a story lives forever
Sign in
Form submission failed!

Stay signed in

Recover your password?
Form submission failed!

Web of Stories Ltd would like to keep you informed about our products and services.

Please tick here if you would like us to keep you informed about our products and services.

I have read and accepted the Terms & Conditions.

Please note: Your email and any private information provided at registration will not be passed on to other individuals or organisations without your specific approval.

Video URL

You must be registered to use this feature. Sign in or register.


Going to Rome with Placzek to visit Fermi


The changing polarizability of carbon dioxide
Edward Teller Scientist
Comments (0) Please sign in or register to add comments
Now, a friend of mine, George Placzek, who drew my attention to the problem, he and I applied all this to the Selection Principle. Which vibration of a molecule will appear in the Raman effect and how will it appear? And again, I can best illustrate what we have done by a concrete example, one of my favorite molecules, carbon dioxide. It's simple enough so you can readily understand what you talk about. It still has the complexity to be a little less boring than the simplest examples. Here is a carbon dioxide molecule: carbon, two oxygens, on a straight line. Now consider two vibrations. This vibration, the carbon remains in the same position, the oxygens move up and dow- away and toward. And this vibration. The carbon moves up and down, relative to the two oxygens. If it- you give it a moment of thought, you will see that purely classically, what I describe to you as Raman effect, should behave quite differently in the two cases. Here, you might go from an easily polarized state to a less easily polarized state, to an easily polarized state, to a less easily polarized state. The polarizability changes, goes through a complete cycle. When the molecular vibration goes through a complete cycle, that's a simple thing that you would expect. And that corresponds to the case where, in the Raman effect, the vibration, this one, will be excited with a single quantum. But now, look at this. The carbon vibrates against the two oxygen atoms, oxygen atoms. Let the carbon start at the center, has a polarizability. It gets off the center and now it has a greater polarizability. It gets back to the center, it has the original polarizability. If it gets off the center, a greater polarizability, back to the original center, original polarizability. In a complete vibration, from here to here to here to here, the polarizability had two maxima, here and here, and two minima, when the carbon went through the central position. You will never see one quantum added to the original frequency of light, but only two quanta. Because half a vibration is enough to re-establish the original position- original polarizability. And therefore, the polarizability will change twice as many times per second. Then the complete vibration changes. This thing, this kind of idea, applied to vibrations and incidentally, which is the main thing Placzek and I did, applied to rotations - the rotational frequencies also can be imposed on the original frequency. That is what we did for a few years, few- quite a few months, at any rate. Almost all the two years I have been in Göttingen.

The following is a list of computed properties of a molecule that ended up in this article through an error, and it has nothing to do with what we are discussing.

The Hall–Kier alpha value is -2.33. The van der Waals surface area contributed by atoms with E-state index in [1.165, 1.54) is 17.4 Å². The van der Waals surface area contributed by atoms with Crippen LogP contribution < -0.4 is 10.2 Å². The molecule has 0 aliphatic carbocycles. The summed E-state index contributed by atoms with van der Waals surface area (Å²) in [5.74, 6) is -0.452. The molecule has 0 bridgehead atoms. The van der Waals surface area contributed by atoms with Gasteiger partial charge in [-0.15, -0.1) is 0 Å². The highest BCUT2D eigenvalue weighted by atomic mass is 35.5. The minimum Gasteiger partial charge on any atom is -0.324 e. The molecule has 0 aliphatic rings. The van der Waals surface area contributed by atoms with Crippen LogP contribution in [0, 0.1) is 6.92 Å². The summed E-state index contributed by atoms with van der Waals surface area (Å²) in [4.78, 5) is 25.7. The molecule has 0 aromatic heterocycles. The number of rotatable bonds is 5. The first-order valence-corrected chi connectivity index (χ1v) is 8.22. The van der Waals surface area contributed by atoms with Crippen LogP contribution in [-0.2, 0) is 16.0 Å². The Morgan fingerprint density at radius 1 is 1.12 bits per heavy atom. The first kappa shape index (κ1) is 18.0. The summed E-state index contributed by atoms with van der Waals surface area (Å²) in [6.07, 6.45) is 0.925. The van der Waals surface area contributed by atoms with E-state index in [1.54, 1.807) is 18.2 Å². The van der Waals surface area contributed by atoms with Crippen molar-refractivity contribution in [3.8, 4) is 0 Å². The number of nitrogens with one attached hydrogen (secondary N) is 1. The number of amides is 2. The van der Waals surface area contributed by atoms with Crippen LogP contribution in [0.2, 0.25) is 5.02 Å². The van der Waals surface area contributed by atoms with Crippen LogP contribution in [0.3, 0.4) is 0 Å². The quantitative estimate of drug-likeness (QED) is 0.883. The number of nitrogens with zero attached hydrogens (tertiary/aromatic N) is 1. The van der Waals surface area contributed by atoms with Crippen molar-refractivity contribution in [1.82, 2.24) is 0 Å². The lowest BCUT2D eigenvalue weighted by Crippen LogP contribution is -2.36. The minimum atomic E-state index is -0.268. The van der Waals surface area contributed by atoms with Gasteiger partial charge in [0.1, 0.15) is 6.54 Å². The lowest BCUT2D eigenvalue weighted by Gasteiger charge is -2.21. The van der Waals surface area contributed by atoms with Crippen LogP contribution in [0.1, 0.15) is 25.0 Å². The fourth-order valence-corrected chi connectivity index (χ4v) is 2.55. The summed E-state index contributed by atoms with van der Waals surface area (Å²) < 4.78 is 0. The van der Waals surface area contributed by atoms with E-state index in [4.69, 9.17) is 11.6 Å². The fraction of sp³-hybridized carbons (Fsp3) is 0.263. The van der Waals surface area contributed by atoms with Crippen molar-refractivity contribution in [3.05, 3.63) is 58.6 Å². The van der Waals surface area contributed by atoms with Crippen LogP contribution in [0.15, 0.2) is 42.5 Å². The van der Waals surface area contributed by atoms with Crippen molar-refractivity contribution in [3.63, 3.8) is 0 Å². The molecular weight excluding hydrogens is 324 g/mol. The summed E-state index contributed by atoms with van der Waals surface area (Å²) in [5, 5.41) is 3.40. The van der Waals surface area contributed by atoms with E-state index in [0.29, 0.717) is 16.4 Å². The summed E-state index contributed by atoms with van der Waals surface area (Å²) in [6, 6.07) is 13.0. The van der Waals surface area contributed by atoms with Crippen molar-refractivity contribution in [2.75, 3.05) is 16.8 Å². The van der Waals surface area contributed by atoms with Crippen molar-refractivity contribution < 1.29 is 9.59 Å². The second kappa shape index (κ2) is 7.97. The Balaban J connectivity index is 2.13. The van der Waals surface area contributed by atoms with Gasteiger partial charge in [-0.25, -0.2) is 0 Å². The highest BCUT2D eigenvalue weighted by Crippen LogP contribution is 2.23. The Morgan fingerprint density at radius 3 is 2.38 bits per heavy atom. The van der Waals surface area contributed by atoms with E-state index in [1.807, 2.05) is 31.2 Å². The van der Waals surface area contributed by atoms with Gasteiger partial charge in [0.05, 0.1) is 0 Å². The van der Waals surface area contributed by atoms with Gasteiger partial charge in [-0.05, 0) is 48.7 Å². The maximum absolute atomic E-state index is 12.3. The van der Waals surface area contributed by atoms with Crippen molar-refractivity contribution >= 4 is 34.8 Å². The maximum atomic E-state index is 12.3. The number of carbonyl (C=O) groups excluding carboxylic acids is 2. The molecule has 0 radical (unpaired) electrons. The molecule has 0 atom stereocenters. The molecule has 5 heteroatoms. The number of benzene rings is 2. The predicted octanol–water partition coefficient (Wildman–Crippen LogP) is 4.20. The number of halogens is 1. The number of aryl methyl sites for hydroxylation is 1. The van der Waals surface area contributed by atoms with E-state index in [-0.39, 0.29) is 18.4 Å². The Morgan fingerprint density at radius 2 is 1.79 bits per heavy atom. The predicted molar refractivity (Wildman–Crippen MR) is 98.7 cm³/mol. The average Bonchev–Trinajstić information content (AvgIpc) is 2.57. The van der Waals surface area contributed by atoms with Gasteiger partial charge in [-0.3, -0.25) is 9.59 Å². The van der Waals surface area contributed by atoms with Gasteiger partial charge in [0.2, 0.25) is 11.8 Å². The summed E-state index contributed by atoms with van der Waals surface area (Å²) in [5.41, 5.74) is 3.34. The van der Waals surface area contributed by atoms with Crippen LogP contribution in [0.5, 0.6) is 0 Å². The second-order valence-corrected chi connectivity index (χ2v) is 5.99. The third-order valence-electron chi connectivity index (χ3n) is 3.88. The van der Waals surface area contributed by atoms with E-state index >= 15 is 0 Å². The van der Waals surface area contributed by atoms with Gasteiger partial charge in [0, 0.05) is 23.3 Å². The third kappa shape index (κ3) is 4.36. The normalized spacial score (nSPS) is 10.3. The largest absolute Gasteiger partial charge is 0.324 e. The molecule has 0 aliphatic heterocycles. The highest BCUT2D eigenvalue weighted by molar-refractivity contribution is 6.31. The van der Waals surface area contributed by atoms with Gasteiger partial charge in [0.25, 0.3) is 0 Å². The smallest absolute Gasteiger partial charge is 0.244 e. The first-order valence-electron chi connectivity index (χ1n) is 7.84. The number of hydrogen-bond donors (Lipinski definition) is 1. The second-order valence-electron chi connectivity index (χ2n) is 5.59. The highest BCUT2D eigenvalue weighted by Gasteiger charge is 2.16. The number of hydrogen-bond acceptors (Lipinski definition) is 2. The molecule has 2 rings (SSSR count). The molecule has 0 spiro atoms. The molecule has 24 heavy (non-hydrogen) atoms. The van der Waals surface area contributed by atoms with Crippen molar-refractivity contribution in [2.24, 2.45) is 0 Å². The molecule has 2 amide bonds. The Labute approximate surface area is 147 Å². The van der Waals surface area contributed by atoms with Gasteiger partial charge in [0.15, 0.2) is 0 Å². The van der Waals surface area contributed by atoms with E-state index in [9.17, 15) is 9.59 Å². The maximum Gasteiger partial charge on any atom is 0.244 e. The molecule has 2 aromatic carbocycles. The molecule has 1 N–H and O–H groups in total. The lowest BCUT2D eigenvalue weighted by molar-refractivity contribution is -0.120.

The late Hungarian-American physicist Edward Teller helped to develop the atomic bomb and provided the theoretical framework for the hydrogen bomb. During his long and sometimes controversial career he was a staunch advocate of nuclear power and also of a strong defence policy, calling for the development of advanced thermonuclear weapons.

Listeners: John H. Nuckolls

John H. Nuckolls was Director of the Lawrence Livermore National Laboratory from 1988 to 1994. He joined the Laboratory in 1955, 3 years after its establishment, with a masters degree in physics from Columbia. He rose to become the Laboratory's Associate Director for Physics before his appointment as Director in 1988.

Nuckolls, a laser fusion and nuclear weapons physicist, helped pioneer the use of computers to understand and simulate physics phenomena at extremes of temperature, density and short time scales. He is internationally recognised for his work in the development and control of nuclear explosions and as a pioneer in the development of laser fusion.

Duration: 4 minutes, 50 seconds

Date story recorded: June 1996

Date story went live: 24 January 2008